Researchers at the National Institutes of Health (NIH) have found that more than 50 percent of the current asthma cases in the country can be attributed to allergies, with approximately 30 percent of those cases attributed to cat allergy.
“It has long been debated whether people who develop asthma have a genetic propensity to develop allergies, or atopy,” said Darryl C. Zeldin, M.D., a senior investigator at the National Institute of Environmental Health Sciences (NIEHS). “This new research shows that 56.3 percent of asthma cases are attributed to atopy.” Atopy is a condition that results from gene-environment interactions and can be measured by a positive skin test to allergens (or allergy causing substances in the environment).
The study, available online today in the Journal of Allergy and Clinical Immunology, was conducted by researchers at the National Institute of Environmental Health Sciences (NIEHS) and the National Institute of Allergy and Infectious Diseases, both parts of the NIH. The data come from the Third National Health and Nutrition Examination Survey (NHANES III), a nationally representative sample of the population of the United States.
“Sensitization to cat appears to be a strong risk factor for asthma in this study,” said Zeldin. Zeldin and his co-authors, however, point out that some research shows that exposure to cats, particularly early in life, may be a protective factor. “We are not advocating parents get rid of pets, but if you suspect that you or your child might have cat allergies or get asthmatic-like symptoms, you should consult with a physician about the best course of action for your family,” added Zeldin.
The NIH researchers looked at skin test data for ten allergens. A positive skin test reaction to cat allergens accounted for 29.3 percent of the asthma cases, followed by the fungus Alternaria at 21.1 percent and white oak at 20.9 percent. “Each of 10 allergen-specific skin tests was strongly associated with asthma; however, after adjustment by a variety of subject characteristics and all the allergens, only skin tests to cat, Alternaria and white oak were independently and positively associated with asthma,” said Peter Gergen, M.D., M.P.H, of NIAID's Division of Allergy, Immunology and Transplantation, a co-author on the paper.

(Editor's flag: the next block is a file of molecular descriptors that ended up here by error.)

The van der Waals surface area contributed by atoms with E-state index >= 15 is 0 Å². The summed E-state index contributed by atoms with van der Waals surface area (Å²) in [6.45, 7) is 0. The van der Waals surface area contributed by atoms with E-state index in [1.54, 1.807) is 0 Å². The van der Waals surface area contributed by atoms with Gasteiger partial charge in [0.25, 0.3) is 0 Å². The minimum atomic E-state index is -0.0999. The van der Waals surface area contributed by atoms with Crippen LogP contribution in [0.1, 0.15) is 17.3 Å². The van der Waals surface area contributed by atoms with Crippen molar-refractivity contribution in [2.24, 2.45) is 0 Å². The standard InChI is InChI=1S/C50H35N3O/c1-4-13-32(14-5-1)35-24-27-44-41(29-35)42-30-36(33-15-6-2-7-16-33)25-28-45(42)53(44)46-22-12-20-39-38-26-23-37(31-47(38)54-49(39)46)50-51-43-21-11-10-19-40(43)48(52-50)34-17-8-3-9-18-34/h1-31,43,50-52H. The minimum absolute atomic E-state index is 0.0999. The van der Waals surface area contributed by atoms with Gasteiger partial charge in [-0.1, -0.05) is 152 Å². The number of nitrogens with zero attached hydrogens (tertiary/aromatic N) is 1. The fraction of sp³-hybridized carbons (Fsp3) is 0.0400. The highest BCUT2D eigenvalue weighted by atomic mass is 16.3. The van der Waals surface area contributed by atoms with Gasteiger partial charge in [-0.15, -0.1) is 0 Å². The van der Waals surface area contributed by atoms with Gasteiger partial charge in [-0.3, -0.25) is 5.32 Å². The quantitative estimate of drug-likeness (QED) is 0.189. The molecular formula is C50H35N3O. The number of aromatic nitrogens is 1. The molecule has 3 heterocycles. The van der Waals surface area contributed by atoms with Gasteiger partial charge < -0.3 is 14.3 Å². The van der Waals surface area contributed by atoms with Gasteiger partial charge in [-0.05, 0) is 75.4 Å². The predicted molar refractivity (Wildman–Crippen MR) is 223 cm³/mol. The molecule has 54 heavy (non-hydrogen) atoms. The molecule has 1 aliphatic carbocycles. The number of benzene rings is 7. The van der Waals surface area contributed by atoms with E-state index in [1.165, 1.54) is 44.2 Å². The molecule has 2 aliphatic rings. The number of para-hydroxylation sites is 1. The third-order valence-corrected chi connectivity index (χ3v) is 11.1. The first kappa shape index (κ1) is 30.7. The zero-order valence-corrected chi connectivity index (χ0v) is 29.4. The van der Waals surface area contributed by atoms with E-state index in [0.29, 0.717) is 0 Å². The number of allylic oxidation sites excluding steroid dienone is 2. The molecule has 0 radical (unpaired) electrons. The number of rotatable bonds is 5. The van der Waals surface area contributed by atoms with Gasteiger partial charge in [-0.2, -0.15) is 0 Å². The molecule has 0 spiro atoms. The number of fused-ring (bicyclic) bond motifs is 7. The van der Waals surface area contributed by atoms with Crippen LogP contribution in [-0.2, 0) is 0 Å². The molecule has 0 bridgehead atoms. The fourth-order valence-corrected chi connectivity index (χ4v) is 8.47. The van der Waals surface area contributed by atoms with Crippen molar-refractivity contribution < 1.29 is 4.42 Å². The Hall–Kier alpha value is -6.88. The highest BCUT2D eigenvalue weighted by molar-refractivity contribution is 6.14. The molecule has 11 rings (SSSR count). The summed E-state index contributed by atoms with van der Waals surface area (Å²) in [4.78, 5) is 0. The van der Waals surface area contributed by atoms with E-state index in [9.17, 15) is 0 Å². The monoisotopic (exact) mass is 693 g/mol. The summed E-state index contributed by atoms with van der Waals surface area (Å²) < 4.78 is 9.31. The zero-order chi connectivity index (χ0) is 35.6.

Other allergens tested include: Ragweed, dustmites, Russian thistle, Bermuda grass, peanuts, perennial rye and german cockroach. Approximately 10,500 individuals participated in the skin testing. During these tests, skin was exposed to allergy-causing substances (allergens) and a positive test was determined by the size of the reaction on the skin.
“This study tells us that allergy is a major factor in asthma,” Gergen said. “But this study also tells us is that there are many people who get asthma who don't have allergies. We need to do more research to understand what is causing the asthma that is not related to allergies.”
“This study confirms that the environment plays a major role in the development of asthma,” said Zeldin. “Given the complexity of this disease it won't be easy, but if we can prevent, block or reverse atopy, we could reduce a large proportion of asthma cases.”